“We would all get together and bring an egg dish and talk chickens. It really grew fast,” says Sheyka. The group has more than 100 attendees now from around the North Shore and northwest suburbs.
Online groups such as the Chicago Chicken Enthusiasts are also helpful forums for information and connection, and Murtoff does house calls or phone calls as part of her business.
Part and parcel of the backyard chicken boom, there has been a ramping up of both the whimsical and the practical in chicken accoutrements, coops, and care.
There are chicken toys and chicken harnesses. Chicken swag (jewelry and clothing), and chicken treats with names like “Pecker Wrecker,” “Kitchen Chicken,” and “Meal Worm Frenzy.” And on the pampered pet end of the spectrum, chicken beauty contests and costume competitions have become a thing. One chicken owner even took her ailing chicken to her chiropractor for soothing treatments.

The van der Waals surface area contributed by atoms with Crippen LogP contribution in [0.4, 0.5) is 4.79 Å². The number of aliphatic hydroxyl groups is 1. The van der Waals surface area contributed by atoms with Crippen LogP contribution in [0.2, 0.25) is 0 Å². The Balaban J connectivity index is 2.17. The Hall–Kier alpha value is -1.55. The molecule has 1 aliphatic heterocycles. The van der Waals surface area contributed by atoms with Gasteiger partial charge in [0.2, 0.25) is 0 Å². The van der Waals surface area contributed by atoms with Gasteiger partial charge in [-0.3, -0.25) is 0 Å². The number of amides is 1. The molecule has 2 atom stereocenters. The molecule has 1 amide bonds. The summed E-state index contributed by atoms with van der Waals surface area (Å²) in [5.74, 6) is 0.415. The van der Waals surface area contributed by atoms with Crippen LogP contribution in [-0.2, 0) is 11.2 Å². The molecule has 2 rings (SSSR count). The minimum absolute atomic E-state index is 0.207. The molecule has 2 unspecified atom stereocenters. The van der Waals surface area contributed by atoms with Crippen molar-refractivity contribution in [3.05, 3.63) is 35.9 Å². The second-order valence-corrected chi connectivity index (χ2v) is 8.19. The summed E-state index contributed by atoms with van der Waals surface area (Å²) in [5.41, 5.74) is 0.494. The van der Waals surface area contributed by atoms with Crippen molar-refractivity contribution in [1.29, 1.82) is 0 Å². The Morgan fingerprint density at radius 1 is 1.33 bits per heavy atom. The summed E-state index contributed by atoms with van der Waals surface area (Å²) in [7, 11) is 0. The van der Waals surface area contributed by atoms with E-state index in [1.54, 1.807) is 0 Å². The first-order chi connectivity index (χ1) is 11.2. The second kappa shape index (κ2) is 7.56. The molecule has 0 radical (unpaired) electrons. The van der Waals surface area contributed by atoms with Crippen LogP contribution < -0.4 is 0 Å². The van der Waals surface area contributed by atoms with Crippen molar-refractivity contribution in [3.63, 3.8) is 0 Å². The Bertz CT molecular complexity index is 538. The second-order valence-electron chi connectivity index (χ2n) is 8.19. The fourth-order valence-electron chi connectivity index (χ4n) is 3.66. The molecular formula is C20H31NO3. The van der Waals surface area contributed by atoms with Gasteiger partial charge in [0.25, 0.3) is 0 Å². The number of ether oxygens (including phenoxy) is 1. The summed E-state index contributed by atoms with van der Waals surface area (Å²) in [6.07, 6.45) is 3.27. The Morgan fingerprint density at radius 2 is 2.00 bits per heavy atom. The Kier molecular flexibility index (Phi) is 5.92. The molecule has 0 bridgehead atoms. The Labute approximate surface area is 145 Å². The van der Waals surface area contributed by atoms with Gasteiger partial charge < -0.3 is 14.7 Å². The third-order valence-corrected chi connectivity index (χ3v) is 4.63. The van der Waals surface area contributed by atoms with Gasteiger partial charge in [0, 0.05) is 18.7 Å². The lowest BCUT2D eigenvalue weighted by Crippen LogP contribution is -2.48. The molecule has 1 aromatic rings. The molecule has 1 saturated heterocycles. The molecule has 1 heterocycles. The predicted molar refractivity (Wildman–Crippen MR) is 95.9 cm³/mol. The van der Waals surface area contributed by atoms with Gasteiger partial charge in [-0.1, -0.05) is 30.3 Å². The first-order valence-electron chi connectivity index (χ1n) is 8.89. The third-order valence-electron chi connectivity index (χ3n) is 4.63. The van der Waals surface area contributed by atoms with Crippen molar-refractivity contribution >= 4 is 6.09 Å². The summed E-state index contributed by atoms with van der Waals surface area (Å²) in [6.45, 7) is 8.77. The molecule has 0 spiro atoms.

But more beneficial for the long term are the enhancements that come with experience.
With many Chicago area owners now entering their fifth (or more) year of chicken ownership it’s meant an evolution of everything from coops to flocks, as well as more mentorships blossoming as new households add chickens to their back yards.
In Barrington Hills, both Susan Sanfilippo and her sister-in-law Renata Sanfilippo are in the process of enlarging their coops and their flocks. The Sanfilippos are working with their homebuilders to match their coop expansions to the architecture of their homes. Susan’s expansion includes a much larger run for the birds. Renata’s soon-to-come rebuild will enlarge the coop and include a much larger run, as well as a fountain for a growing flock of ducks.
“Backyard chickens isn’t just a trend,” Sheyka concludes. “We’re in this for the long haul.”
Seems like many of her Barrington neighbors agree.